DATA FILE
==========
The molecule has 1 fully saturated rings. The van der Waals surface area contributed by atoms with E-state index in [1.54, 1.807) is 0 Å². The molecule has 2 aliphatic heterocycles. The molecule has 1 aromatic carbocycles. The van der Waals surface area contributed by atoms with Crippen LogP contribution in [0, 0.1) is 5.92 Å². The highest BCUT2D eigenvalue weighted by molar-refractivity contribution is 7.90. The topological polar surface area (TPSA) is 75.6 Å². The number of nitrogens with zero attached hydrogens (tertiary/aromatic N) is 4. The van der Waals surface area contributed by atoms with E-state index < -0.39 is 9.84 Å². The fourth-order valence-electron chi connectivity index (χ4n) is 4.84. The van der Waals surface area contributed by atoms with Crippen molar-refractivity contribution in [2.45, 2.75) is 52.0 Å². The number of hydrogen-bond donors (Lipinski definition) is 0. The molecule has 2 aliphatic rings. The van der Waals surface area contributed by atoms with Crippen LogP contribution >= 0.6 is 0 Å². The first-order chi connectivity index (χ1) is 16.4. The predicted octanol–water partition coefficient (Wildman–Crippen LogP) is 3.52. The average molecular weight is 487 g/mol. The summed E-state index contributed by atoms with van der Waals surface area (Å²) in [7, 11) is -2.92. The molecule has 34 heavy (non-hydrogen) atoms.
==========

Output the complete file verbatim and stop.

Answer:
The molecule has 1 fully saturated rings. The van der Waals surface area contributed by atoms with E-state index in [1.54, 1.807) is 0 Å². The molecule has 2 aliphatic heterocycles. The molecule has 1 aromatic carbocycles. The van der Waals surface area contributed by atoms with Crippen LogP contribution in [0, 0.1) is 5.92 Å². The highest BCUT2D eigenvalue weighted by molar-refractivity contribution is 7.90. The topological polar surface area (TPSA) is 75.6 Å². The number of nitrogens with zero attached hydrogens (tertiary/aromatic N) is 4. The van der Waals surface area contributed by atoms with E-state index < -0.39 is 9.84 Å². The fourth-order valence-electron chi connectivity index (χ4n) is 4.84. The van der Waals surface area contributed by atoms with Crippen molar-refractivity contribution in [2.45, 2.75) is 52.0 Å². The number of hydrogen-bond donors (Lipinski definition) is 0. The molecule has 2 aliphatic rings. The van der Waals surface area contributed by atoms with Crippen LogP contribution >= 0.6 is 0 Å². The first-order chi connectivity index (χ1) is 16.4. The predicted octanol–water partition coefficient (Wildman–Crippen LogP) is 3.52. The average molecular weight is 487 g/mol. The summed E-state index contributed by atoms with van der Waals surface area (Å²) in [7, 11) is -2.92. The molecule has 34 heavy (non-hydrogen) atoms.